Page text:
• How to use reverb

    gilmourish.com - how to use reverb

    Reverb is one of the most common effects used by both guitarists and producers. Still, it’s an often misunderstood effect and if used wrong, it can do more harm than good. In this feature we’ll look at different types of reverb and the do’s and don’ts when it comes to using reverb as a part of your guitar tones.

    Update of post originally posted April 24 2007.

    Technical stuff

    Reverberation, or reverb, is essentially sound reflecting off a surface creating a feedback with different time and decay. The surface could be anything – a wall, furniture, persons etc. The larger the space the larger the reverb will appear.

    Going to a concert at a large venue, like and indoor or outdoor stadium, will give the impression of the band being drenched in reverb. What you hear is the sound from the stage and PA system being reflected on the venue’s surfaces creating a big reverb. In a small Club, the band will sound dry and tight, because the sound reflects earlier.

    Simulating reverb

    gilmourish.com - reverb plate

    A large reflecting metal plate used in studios in the 60s and 70s.

    Reverb can be replicated or simulated either mechanically or digitally for use in music. Plate (an actual metal plate reflecting sound) and spring (sound fed through one or more springs) are mechanical devices often used in studios and guitar amps in the 50s and 60s. They have a distinctive sound and are still favoured by many producers and guitarists for their unique and vintage flavour.

    Digital reverb appeared in the late 70s. These are units, either studio hardware/software or pedals, that simulate different types of reverb, including plate and spring but also natural reverb (church, hall, small room etc). Some units can also create artificial reverb with different effects added.

    Understanding how reverb is used

    Reverb is always used on recordings in some form (I think Slayer’s Reign in Blood was recorded without any reverb to create an overly aggressive tone). A producer will often use a short reverb on an individual track or group to create a room, allowing some separation between the tracks or instruments.

    Reverb can also be added on individual tracks or groups to create a specific effect. Strings and orchestra might get a reverb resembling a concert hall or a small room for a quartet, while guitars might get a digital spring simulation or perhaps a large hall for that special effect.

    Reverb can also be achieved in the recording process, utilising the ambience in the room. A common trick is to place a drum kit in a hall or a room that has a unique reflection character. Placing a microphone a foot or more away from the guitar cabinet will allow the tone to breathe and the mic will pick up some of the sound reflecting in the room.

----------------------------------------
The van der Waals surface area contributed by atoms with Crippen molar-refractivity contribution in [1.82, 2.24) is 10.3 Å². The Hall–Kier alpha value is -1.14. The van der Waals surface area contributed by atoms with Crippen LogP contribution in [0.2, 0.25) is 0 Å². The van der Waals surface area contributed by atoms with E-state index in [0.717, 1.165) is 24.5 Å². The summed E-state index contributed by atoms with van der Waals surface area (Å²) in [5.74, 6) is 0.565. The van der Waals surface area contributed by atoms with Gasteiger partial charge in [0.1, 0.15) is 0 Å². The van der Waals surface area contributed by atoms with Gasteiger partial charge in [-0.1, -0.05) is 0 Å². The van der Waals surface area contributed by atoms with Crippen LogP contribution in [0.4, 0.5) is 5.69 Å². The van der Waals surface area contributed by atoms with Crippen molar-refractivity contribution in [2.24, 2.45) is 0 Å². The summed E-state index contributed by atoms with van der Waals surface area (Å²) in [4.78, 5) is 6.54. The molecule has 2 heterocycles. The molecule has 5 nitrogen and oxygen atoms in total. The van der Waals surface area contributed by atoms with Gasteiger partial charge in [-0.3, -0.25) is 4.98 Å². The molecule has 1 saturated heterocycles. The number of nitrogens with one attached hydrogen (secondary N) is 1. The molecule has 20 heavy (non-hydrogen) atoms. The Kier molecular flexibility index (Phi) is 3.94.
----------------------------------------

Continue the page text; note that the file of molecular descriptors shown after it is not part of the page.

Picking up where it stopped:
Another approach is to play back a recorded signal into a room and re-recording the ambience. This was a common trick in the days before plates and spring, where producers would use reverb chambers.

    Common for all techniques is that you want to create the illusion of space and a more lively and open sound. Without reverb, a recording would sound flat and less real or alive. Our ears hear and use reverb or the reflection of sound to calculate space and orientation.

    Using reverb to compensate for lack of space

    gilmourish.com - reverb spring

    A typical spring unit seen in Fender amps.

    A typical bedroom or rehearsal studio will sound pretty dry as the reflection time is short. Your guitar doesn’t sound anything like those huge stadium tones you love and desperately are trying to achieve. It’s therefor tempting to drench your guitar in a huge reverb but this can do more harm to your tones than good.

    As explained above, the reason for using reverb is to create the impression of space. In that regard, using reverb in a small room like your bedroom, makes sense. However, reverb created by an effects unit will in many ways sound authentic but it won’t be the same as having a pristine tone coming from your amp and reflecting off the surroundings. A big reverb sounds impressive but the tone you’ve worked so hard on to achieve will sound coloured and less dynamic. The result is often that you need to adjust the settings on your amp and pedals to compensate.

    Using reverb on a stage can do even more harm to your tone. Again, reverb is used to create space but a concert venue already have lots of natural reverb or ambience as the larger space will create bigger reflections. You’re basically trying to simulate something that’s already there and your guitar will have a hard time cutting through a dense band mix. Sadly, your loyal fans in the back will have a hard time hearing your guitar properly.

    FAQ

    “But Gilmour’s guitars obviously have tons of reverb on PULSE!”
    – No. The signal coming from his amps is dry. No reverb. What you hear on the album is a mix of his cabinets (both mic’ed and from the sound board) and ambience from mics placed around the stage and hall. Reverb was also added in the mixing of the album to create the impression of being in the audience when listening to it.

    “Gilmour sure use reverb during the fuzz solos on Pompeii.”
    – No. That’s delay (or echo) created by the Binson Echorec echo machine. Tape, disc and analog echo in general has a warm tone and often some modulation cased by wear and old parts. This creates a very musical echo that when blended with an instrument gets an almost reverb-ish character. The Binson in particular has a very spacious and “wet” tone.